While most high school seniors are either waiting anxiously for an envelope to arrive or "finishing up" applications, I am experiencing my first-ever reading period. Reading period is an interesting thing, it feels like a mini-break before finals, but in reality, it is a precious gift, given with the intent that we Obies will spend our days studying, practicing, and typing furiously. In order to give myself a break from sitting at my computer, paralyzed by my probably needless anxiety, I will write about a simpler time, a time when finals were a distant specter and winter break was eons away - last week.
In case you don't remember from my first post, the First-Year Seminar that I took this semester was Tolstoy's War and Peace and my professor was Tom Newlin, a member of the Russian department. One could say that Tom is the General Kutuzov to our Russian Army, our fearless leader and our guide to the vast world that is War and Peace.
It would not be an understatement to say that I adored my FYS. Until a few days ago, I kept my battered copy of War and Peace on my person at all times, just in case. If I was doing work in my hall's lounge, there was a 95% chance that I had War and Peace open in my lap and a pen in my hand. As far as I can see, there were only two downsides to taking the class, the first being that it required a lot of reading and the second being that when I read a book the first time, I want to talk about it with everyone I know. This wasn't an issue when I read The Great Gatsby or Pride and Prejudice for the first time, but (understandably) there aren't too many people who have read War and Peace, so I just spend a lot of my time thinking about it and re-reading my favorite passages.
The upsides, however, are many. The biggest upside is the simple fact that I got to read War and Peace in an intellectually stimulating setting. Based on how much time the adults in my life have to read, it seems to me that college is the time to read the "great books," so I'm glad that I had a chance to read what is arguably one of the greatest. Another plus is the following conversation, which happened countless times over the course of the semester and made me feel pretty smart*:
Curious Onlooker: What are you reading?
Me: War and Peace
Curious Onlooker: *impressed silence*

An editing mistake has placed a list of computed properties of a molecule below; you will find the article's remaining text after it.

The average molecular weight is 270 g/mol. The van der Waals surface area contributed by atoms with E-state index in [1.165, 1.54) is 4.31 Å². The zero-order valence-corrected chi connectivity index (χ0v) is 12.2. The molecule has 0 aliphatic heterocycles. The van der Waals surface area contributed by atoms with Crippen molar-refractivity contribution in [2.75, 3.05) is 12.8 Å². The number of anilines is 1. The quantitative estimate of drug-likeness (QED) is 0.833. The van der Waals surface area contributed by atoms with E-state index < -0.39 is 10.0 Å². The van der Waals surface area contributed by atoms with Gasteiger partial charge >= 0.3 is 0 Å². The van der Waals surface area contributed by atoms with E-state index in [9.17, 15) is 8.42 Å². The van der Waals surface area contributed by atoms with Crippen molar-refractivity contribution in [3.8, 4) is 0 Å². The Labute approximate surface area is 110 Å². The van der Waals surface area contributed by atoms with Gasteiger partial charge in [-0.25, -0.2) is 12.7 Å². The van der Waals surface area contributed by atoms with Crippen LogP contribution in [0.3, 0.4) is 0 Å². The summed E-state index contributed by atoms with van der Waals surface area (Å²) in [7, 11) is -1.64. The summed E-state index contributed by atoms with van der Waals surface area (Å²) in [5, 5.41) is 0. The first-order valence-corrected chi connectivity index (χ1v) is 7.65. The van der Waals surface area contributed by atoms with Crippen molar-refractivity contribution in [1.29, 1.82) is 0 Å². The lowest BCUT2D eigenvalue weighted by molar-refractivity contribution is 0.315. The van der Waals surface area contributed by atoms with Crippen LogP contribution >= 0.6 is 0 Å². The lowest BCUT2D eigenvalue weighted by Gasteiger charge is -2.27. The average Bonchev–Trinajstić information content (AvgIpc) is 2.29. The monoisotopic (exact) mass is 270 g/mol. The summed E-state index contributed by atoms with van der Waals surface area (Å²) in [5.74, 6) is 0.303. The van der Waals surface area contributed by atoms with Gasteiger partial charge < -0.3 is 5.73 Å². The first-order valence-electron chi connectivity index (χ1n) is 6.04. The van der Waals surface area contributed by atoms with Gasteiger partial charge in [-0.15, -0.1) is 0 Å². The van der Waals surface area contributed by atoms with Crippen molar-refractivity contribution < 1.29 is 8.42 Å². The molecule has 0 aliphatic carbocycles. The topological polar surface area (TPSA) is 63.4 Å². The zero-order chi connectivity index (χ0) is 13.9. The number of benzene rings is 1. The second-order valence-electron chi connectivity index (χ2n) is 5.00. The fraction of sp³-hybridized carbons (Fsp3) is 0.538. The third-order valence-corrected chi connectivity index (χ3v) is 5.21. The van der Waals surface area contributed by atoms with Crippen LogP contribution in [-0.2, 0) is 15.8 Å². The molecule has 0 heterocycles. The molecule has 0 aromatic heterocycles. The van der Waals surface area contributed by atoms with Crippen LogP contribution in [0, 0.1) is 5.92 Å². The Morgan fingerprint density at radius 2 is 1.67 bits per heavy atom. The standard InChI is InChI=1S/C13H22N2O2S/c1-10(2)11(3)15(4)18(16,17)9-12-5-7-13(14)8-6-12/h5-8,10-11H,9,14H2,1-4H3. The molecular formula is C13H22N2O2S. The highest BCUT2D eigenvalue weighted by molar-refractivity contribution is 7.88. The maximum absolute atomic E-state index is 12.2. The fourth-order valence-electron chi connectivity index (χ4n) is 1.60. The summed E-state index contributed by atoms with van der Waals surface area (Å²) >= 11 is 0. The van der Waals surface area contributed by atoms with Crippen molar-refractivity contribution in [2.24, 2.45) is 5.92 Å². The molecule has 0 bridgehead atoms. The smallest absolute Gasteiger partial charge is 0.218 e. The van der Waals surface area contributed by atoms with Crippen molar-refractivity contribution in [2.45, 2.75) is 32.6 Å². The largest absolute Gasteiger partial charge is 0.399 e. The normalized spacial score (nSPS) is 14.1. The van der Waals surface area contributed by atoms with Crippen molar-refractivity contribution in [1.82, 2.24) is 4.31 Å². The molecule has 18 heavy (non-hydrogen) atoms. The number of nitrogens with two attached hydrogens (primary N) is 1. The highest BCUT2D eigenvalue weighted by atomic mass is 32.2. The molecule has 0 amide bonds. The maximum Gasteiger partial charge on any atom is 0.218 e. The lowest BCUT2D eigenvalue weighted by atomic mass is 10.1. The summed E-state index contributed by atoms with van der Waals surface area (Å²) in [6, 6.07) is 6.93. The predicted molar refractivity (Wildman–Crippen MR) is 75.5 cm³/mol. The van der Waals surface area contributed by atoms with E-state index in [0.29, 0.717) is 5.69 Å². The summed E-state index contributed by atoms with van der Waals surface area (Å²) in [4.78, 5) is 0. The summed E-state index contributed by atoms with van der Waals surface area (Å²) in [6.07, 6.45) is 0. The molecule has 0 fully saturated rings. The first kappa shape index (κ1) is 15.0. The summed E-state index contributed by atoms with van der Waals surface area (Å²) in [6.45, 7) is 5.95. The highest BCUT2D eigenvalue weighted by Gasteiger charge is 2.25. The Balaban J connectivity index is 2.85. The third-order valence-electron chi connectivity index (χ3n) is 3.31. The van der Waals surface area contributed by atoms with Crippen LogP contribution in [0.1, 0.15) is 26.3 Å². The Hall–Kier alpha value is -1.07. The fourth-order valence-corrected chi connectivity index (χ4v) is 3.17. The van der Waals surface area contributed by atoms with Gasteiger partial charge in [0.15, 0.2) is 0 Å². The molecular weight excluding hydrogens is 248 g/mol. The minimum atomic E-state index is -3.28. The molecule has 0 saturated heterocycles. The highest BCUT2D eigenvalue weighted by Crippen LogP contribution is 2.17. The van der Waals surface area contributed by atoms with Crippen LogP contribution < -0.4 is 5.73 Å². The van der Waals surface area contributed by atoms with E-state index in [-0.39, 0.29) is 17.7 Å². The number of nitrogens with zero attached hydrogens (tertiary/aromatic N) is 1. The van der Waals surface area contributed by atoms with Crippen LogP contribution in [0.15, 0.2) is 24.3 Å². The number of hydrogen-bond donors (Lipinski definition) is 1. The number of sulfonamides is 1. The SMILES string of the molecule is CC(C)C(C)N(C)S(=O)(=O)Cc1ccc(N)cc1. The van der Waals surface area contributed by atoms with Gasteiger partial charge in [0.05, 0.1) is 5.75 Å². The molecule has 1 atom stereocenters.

So naturally, when my professor invited the entire class to come over to his house for brunch, I was pretty thrilled. I didn't really expect that we would talk about Tolstoy, but the prospect of getting together with my classmates and eating a home-cooked meal sounded great. As it turns out, it was just what the doctor ordered.
I am generally pretty happy here in Oberlin, but as Christmas approaches, I find myself missing everything about home - and that includes being in a home. Simply going to someone's cozy house, eating normal, non-dining hall food and playing with a pet was almost therapeutic. Plus, it was nice to talk with everyone in a more relaxed way. Instead of sticking to Andrei's existential crises, our conversation ranged from our winter term projects to feminist performance art to our favorite children's books. Overall, it was the cherry on top of a great semester. Now that we've all finished the book (even the second epilogue) and classes are over, I just have to finish my final project.
And just like that, I'm brought back down to earth and reminded that I probably should be doing schoolwork right now. I hope that the next few days bring good news for you ED applicants and that everyone has a great winter break!
*I am mostly joking.
Responses to this Entry
My FYS prof did the same for our class, and I had the same reaction. I was like "A house? Oh my goodness I'm in a house! I remember what being in a house is like!" and then we talked about nothing in particular for hours and played with her kitten. That was great.
Best of luck on your finals!
Posted by: Ida on December 15, 2011 5:53 PM
Having seminar professors invite you to go eat at their houses! What a great experience.
Posted by: Nora on December 15, 2011 9:36 PM
I was told as a pre-first year that if you weren't invited to a professor's house in your first year here, something was terribly wrong. It's such a lovely college tradition.
Posted by: Ma'ayan on December 16, 2011 2:36 PM
Hands down, Oberlin has the cutest dogs ever. :)
Posted by: Ruby Turok-Squire '16 on December 16, 2011 8:10 PM
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